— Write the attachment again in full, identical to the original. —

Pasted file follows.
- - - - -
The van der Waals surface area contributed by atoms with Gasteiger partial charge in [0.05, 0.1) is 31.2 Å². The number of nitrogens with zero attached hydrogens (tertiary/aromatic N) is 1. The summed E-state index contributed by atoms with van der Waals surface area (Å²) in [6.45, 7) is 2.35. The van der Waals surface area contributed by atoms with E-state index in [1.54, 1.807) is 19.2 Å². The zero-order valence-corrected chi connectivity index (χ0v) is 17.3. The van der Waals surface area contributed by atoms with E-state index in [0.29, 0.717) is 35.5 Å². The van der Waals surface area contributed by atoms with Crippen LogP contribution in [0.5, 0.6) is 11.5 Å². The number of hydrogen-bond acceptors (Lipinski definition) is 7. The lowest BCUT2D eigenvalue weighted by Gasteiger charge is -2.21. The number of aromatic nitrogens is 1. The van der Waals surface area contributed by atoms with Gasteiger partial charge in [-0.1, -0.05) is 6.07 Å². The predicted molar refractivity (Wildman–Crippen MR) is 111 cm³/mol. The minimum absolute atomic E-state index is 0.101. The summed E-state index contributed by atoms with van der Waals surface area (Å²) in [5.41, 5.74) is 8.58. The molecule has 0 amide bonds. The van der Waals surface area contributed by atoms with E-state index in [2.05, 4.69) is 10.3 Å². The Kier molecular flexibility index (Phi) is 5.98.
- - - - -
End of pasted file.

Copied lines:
The van der Waals surface area contributed by atoms with Gasteiger partial charge in [0.05, 0.1) is 31.2 Å². The number of nitrogens with zero attached hydrogens (tertiary/aromatic N) is 1. The summed E-state index contributed by atoms with van der Waals surface area (Å²) in [6.45, 7) is 2.35. The van der Waals surface area contributed by atoms with E-state index in [1.54, 1.807) is 19.2 Å². The zero-order valence-corrected chi connectivity index (χ0v) is 17.3. The van der Waals surface area contributed by atoms with E-state index in [0.29, 0.717) is 35.5 Å². The van der Waals surface area contributed by atoms with Crippen LogP contribution in [0.5, 0.6) is 11.5 Å². The number of hydrogen-bond acceptors (Lipinski definition) is 7. The lowest BCUT2D eigenvalue weighted by Gasteiger charge is -2.21. The number of aromatic nitrogens is 1. The van der Waals surface area contributed by atoms with Gasteiger partial charge in [-0.1, -0.05) is 6.07 Å². The predicted molar refractivity (Wildman–Crippen MR) is 111 cm³/mol. The minimum absolute atomic E-state index is 0.101. The summed E-state index contributed by atoms with van der Waals surface area (Å²) in [5.41, 5.74) is 8.58. The molecule has 0 amide bonds. The van der Waals surface area contributed by atoms with E-state index in [2.05, 4.69) is 10.3 Å². The Kier molecular flexibility index (Phi) is 5.98.